I’m afraid of shriveling up, or worse yet, I’m afraid that there never was a part of me that was alive enough to shrivel. I’m afraid that there is a part of me that was always dead and stifled, and somehow it is taking over more and more. It is the fecal decay… the undergrowth of my soul… that I’m afraid of. It has gotten hold of me. It is destroying me with a slow leak of poison into my gut, a cesspool of waste, and a myriad of unanswered questions and unlived possibilities.

I’m afraid I’ll die here waiting for an answer that was never there, waiting for a doctor who couldn’t know, and on a God that didn’t show up.

Waiting is the worst part.

The poet had been on the streets for too many days. Street life is strange: it’s funny how being homeless isolates you from so many people and makes you repugnant and untouchable but out there on the streets you are never alone. Isolation you feel, yes, but no solace.

The poet was tired of street life but it’s a recession. Poets are, well, nobody knows what poets are but they are not marketable. So here he was on a sad Thursday and he was tired.

Some trees on the left offered relief from the heat, and he was obliged to rest with the loiterers. Boredom sat thick in the air. One man wanted to hear the poet’s story? God knows there’s nothing else to do… so who are you?

It’s etiquette up here, in the privileged world, to clean up your story before it’s told. Under the trees, sitting in the mud with the bleeding feet and the lice and the refuse, there is no need to sound auspicious.  The poet told his story of rejection and loss… a million others like it have been told before.

One hobo offered the advice of aggression: if you are wronged, cut them. Take this gun. It will help.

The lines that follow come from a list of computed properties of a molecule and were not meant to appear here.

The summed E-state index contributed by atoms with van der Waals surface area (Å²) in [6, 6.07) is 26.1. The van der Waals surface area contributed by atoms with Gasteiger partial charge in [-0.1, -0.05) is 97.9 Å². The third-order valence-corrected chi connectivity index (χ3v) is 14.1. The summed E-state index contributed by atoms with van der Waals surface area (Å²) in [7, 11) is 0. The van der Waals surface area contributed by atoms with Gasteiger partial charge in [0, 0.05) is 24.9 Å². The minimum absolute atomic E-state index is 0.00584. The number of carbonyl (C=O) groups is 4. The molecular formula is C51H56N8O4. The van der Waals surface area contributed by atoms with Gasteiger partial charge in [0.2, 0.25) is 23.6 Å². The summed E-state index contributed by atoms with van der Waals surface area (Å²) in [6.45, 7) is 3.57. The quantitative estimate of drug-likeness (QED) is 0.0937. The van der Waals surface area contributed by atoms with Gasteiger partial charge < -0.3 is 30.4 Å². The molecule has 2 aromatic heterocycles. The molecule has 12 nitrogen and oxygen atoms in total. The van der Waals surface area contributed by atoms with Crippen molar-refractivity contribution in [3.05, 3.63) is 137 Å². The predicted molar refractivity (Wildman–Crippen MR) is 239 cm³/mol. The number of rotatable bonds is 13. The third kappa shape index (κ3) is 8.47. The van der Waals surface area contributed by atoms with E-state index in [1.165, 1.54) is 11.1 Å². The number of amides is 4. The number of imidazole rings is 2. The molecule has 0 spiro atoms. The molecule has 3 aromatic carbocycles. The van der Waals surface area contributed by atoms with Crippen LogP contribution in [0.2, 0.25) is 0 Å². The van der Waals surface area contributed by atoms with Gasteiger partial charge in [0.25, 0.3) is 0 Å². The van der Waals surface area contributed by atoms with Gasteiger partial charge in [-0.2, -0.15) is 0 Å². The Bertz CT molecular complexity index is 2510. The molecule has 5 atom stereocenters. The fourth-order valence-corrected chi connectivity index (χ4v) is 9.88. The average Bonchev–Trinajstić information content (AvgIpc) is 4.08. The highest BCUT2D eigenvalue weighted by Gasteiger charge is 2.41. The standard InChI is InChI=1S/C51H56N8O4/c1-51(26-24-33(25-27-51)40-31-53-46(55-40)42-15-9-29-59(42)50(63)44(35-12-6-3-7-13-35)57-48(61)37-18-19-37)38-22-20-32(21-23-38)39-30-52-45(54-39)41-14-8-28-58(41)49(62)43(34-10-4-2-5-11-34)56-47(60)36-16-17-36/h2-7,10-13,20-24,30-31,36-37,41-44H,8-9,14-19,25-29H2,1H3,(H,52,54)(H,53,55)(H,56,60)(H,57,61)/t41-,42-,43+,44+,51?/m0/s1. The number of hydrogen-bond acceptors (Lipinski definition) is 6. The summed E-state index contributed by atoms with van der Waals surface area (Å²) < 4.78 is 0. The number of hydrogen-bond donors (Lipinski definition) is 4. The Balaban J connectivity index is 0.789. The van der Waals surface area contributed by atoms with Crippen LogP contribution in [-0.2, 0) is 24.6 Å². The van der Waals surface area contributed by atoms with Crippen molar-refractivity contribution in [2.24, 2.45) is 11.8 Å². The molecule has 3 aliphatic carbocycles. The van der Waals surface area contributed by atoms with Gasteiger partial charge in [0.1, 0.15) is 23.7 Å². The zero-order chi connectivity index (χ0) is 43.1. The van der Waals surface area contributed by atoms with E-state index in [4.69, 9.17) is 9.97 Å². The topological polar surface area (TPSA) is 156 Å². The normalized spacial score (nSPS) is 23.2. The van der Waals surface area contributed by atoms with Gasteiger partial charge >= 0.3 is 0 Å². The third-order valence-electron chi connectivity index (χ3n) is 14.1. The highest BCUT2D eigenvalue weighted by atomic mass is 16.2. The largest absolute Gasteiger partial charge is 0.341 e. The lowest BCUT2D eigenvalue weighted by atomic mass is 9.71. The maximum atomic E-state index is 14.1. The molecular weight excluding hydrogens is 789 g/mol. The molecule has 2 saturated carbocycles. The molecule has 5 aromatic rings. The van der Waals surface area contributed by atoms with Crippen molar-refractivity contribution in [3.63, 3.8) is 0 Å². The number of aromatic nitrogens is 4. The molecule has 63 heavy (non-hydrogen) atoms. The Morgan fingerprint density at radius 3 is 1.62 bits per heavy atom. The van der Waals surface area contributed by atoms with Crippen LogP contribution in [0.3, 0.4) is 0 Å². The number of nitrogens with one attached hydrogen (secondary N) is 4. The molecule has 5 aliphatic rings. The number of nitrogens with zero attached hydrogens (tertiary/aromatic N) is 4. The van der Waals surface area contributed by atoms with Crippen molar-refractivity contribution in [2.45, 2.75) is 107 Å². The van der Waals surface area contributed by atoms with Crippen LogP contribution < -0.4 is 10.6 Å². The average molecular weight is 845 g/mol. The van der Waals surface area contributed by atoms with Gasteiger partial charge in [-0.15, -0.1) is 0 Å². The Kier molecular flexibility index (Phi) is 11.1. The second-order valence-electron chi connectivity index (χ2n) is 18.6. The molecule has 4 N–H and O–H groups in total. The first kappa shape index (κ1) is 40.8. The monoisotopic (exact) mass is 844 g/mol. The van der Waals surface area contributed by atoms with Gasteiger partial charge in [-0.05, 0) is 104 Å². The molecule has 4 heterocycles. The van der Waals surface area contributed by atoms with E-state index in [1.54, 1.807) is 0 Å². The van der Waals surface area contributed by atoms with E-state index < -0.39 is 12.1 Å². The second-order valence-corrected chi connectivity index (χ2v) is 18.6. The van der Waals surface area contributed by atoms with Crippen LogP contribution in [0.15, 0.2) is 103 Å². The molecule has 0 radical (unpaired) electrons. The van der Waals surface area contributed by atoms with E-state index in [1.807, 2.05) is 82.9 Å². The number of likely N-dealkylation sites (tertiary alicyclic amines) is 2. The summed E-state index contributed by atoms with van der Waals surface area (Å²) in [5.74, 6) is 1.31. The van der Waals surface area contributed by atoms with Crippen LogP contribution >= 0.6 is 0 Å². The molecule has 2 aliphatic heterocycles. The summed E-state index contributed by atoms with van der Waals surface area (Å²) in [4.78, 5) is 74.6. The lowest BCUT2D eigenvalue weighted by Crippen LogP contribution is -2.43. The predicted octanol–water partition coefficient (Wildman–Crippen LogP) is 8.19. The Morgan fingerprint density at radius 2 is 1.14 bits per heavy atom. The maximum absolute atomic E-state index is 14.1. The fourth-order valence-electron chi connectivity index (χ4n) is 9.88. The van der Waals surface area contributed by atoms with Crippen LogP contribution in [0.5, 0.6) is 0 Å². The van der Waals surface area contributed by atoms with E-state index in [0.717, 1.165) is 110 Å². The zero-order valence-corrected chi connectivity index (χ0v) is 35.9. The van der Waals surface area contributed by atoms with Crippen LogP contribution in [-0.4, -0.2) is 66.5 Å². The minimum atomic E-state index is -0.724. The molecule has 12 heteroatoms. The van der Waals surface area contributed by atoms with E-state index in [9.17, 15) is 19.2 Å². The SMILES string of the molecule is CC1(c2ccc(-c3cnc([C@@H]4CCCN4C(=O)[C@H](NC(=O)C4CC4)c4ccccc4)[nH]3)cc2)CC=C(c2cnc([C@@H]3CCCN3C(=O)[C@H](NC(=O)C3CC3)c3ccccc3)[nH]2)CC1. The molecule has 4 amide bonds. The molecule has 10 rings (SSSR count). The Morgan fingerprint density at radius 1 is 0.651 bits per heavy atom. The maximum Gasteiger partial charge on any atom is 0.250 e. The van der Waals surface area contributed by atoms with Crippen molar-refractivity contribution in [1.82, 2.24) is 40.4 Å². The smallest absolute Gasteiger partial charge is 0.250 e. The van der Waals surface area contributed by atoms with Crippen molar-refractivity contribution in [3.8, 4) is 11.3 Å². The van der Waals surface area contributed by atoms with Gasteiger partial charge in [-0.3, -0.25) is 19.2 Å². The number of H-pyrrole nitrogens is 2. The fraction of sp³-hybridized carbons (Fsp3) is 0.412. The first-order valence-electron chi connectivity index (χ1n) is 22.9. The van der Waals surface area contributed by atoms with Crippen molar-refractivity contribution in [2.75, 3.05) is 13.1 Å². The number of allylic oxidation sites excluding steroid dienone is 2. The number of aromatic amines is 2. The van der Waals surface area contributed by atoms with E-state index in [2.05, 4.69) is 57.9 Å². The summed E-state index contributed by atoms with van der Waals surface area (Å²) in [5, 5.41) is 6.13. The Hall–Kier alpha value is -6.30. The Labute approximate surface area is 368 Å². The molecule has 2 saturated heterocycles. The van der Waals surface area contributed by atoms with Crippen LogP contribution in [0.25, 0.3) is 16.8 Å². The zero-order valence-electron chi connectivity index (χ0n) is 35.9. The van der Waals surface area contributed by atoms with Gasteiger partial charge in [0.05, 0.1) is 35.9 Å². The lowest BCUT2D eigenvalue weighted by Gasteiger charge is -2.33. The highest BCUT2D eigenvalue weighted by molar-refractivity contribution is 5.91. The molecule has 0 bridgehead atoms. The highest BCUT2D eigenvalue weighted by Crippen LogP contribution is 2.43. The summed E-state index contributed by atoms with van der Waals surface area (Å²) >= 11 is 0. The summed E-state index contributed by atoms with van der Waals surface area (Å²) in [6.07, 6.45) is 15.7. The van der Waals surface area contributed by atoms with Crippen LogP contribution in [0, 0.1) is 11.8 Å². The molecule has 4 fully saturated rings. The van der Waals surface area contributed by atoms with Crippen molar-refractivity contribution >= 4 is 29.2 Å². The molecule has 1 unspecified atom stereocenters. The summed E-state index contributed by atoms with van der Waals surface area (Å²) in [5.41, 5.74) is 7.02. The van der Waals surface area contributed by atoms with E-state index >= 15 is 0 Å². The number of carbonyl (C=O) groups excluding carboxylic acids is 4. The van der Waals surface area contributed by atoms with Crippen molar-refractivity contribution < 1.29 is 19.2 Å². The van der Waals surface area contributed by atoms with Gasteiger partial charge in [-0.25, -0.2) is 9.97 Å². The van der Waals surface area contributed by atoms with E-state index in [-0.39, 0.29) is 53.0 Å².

Another wanted to know if the poet had any connections to exploit. If you are poor, pull yourself up. It will help.

The others threw in whatever answers they themselves had turned to. Ignore these circumstances, nothing is really as bad as all that. Call on family, they’re supposed to be there for you. Fill yourself fully of lecherous pleasure. It will help.
The poet sat under the tree and didn’t respond. In the infuriating silence, the others wondered if he had forgotten them, or if he was too good for them, or if he was simply mad. His story fell silent and they simply despised him. After all, he wouldn’t help himself. One by one, they left the poet.

That night the poet slept under the tree and his dreams were bitter. On Friday, the sun never rose. Finding himself utterly alone, the poet began to tremble and to sweat. The time had come at last. His courage fled him, but he sang out from the tree. He climbed upon that tree and he sang a song of death. He sang a song of emptiness, betrayal, nakedness, and pain. He sang a song of rich men brought to hunger and poor men made full. He sang a song of bereavement, abuse, hunger, and curses. He sang a song that splintered the religious and scattered the imagination. He sang a song of death and it was strong.